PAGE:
But, come debate night, he's going to have to have a gangbuster performance. We saw him struggle in the last debate, get defensive, get off track. He's going to need a much stronger message in this debate. He's going to need to be focused and prepared, which we know is difficult for Donald Trump.

But in the next few days, he's also going to need to sort of stop the bleeding, because already we have Republicans coming out, like Jeff Flake, the senator from Arizona, no supporter of Donald Trump, but he tweets now: "America deserves far better than Donald Trump."

And it's possible that we're going to see much more of this from Republicans over the next few days. So, Donald Trump is going to need to do something to sort of get the party behind him or at least stop the bleeding for right now, so he can recover and move on.

BLITZER: And he's got to move quickly, because this damage is explosive right now.

BERG: He does.

BLITZER: All right, everyone, stand by.

We are going to continue to follow the breaking news, this political bombshell. Much more right after this.



BLITZER: We're following major breaking political news in the presidential race.

An old audio recording has now surfaced of Donald Trump engaging in a very vulgar conversation about women, bragging about groping them. He also talks about how he tried to seduce a married woman, saying -- and I'm quoting him now -- "When you're a star, they let you do it."

Trump has issued what's believed to be the first apology, at least of sorts, of his campaign.

Joining us now on the phone is CNN political commentator former Trump campaign manager Corey Lewandowski.

Corey, I want to replay some of that audiotape for viewers who are just tuning in right now.

This is audiotape from back in 2005.


TRUMP: I moved on her, actually. You know she was down on Palm Beach. I moved on her. And I failed. I will admit it.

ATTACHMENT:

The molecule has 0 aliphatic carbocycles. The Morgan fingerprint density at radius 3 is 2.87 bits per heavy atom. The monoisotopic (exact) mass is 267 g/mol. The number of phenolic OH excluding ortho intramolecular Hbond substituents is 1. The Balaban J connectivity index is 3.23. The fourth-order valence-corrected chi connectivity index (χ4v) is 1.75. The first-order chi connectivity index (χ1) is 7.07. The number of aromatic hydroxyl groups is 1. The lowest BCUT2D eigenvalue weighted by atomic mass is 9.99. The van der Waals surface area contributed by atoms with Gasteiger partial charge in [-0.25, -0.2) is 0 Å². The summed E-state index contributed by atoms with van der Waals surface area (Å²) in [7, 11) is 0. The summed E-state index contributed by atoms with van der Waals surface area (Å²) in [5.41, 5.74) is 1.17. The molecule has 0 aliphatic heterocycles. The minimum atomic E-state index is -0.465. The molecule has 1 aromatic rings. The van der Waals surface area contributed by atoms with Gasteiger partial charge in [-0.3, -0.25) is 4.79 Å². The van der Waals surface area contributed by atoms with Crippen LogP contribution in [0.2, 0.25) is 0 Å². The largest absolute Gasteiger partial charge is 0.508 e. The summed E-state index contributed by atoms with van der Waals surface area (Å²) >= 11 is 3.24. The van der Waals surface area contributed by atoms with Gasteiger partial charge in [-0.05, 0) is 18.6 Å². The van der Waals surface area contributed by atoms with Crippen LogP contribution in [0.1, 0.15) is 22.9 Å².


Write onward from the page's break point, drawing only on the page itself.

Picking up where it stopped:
TRUMP: I did try and (EXPLETIVE DELETED) her. She was married.

UNIDENTIFIED MALE: That's huge news there.

TRUMP: No, no, Nancy. This was -- and I moved on her very heavily. In fact, I took her out furniture shopping. She wanted to get some furniture.

I said, I will show you where they have some nice furniture.


TRUMP: I took her out furniture -- I moved on her like a bitch, but I couldn't get there. And she was married.

Then, all of a sudden, I see her, she's now got the big, phony tits and everything. And she's totally changed her look.

BUSH: Sheesh, your girl's hot as shit in the purple.

TRUMP: Whoa! Whoa!

BUSH: Yes! The Donald has scored.

TRUMP: Whoa.

BUSH: Whoa, my man!

UNIDENTIFIED MALE: Wait. Wait. You got to look at me when you...


UNIDENTIFIED MALE: Just remember who set this up.


[18:25:01] UNIDENTIFIED MALE: Will you give me the thumbs...


TRUMP: Look at you. You are a pussy.


UNIDENTIFIED MALE: You got to put the thumbs up. You got to give the thumbs-up.


UNIDENTIFIED MALE: Can't be too happy.


TRUMP: It's very (OFF-MIKE). All right, you and I will walk out.

UNIDENTIFIED MALE: Oh, my God, it's her.

TRUMP: Maybe it's a different one.

BUSH: It better not be the publicist. No, it's her. It's...

TRUMP: Yes, that's her, with the gold. I better use some Tic Tacs just in case I start kissing her.